McALLEN — The owner of a Houston-based Chicago-style pizzeria may have played a role in drug trafficking and money laundering, according to an indictment unsealed last month.
During a brief arraignment hearing, a Houston man pleaded not guilty to charges related to an alleged drug trafficking ring going back more than six years.
DeAllen Jerome Nettles stood before U.S. Magistrate Judge Peter E. Ormsby Thursday afternoon after his attorney’s written waiver for the arraignment was not accepted by the court, obligating Nettles to appear before Ormsby.
Nettles also waived the reading of the indictment during the hearing, and pleaded not guilty to all three counts he’s facing — one count of conspiracy to distribute more than five kilos of cocaine, and two counts of money laundering.
The indictment alleges in part that the 30-year-old man and at least more than 20 others — the majority of whom have their names redacted in the court record partially unsealed June 13 — conspired to distribute more than 5 kilos of cocaine for more than six years, beginning in May 2012 to the date of the filing this June.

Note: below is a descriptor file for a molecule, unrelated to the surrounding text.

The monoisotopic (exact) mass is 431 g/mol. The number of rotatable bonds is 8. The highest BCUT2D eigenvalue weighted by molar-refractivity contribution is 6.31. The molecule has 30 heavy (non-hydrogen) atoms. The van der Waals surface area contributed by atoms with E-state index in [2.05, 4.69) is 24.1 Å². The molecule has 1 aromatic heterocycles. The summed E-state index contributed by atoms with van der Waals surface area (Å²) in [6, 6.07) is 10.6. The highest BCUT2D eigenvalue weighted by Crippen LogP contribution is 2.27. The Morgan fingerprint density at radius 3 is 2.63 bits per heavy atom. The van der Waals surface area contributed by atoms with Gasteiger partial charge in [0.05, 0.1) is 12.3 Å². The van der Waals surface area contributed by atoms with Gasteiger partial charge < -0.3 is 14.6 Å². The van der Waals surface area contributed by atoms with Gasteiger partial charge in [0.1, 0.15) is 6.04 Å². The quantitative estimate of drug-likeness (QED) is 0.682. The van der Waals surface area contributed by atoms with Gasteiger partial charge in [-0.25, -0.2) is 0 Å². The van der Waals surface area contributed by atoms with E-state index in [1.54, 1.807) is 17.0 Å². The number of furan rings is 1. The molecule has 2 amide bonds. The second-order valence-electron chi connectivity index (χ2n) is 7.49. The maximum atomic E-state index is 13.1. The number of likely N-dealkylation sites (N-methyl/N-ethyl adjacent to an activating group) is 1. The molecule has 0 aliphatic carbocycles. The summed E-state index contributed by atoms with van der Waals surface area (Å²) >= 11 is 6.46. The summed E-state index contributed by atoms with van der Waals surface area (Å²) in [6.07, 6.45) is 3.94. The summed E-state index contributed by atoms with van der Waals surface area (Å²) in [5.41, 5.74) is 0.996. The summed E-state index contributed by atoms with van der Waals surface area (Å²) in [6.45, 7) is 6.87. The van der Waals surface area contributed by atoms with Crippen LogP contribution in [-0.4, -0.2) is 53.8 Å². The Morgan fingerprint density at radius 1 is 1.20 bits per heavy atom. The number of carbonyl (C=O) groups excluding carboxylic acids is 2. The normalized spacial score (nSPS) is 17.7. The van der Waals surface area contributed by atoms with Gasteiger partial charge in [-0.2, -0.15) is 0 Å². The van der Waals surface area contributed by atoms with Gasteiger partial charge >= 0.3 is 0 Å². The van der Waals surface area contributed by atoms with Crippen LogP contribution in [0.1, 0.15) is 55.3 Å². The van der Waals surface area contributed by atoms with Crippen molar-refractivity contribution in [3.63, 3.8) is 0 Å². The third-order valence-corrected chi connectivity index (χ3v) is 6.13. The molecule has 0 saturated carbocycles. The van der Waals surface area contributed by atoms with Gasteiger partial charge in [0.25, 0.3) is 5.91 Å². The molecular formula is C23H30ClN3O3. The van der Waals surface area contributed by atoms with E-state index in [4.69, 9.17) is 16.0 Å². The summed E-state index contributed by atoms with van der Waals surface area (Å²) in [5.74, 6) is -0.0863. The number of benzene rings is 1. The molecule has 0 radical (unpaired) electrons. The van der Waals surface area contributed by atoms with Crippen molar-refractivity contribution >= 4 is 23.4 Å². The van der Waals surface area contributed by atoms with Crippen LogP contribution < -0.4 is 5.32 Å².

A Chicago nativs, Nettles made his initial appearance in a Houston federal courtroom June 13 and was released the next day on a $10,000 bond. His social media profiles state he is the owner of a Houston-based business called ChItalian Pizzeria.
Nettles is also accused of two money laundering charges, one alleged incident occurred in November 2012, the other Dec. 29, 2015, the court documents state.
The second money laundering charge gives more detail, showing Nettles allegedly moved more than $300,000 to Mexico from Chicago “with the intent to promote the carrying on of specified unlawful activity that is the distribution of a controlled substance,” according to court documents.
In total, the feds are looking to seize more than $150,000 in property, and more than $7 million in U.S. currency as part of the case against the multiple defendants, court records show.
Nettles remains free on the $10,000 bond. Nettles’ attorney, Houston-based Cornel A. Williams, declined comment based on his policy not to comment on pending litigation.
Jury selection is set for Aug. 7, with the trial beginning shortly after, court records show.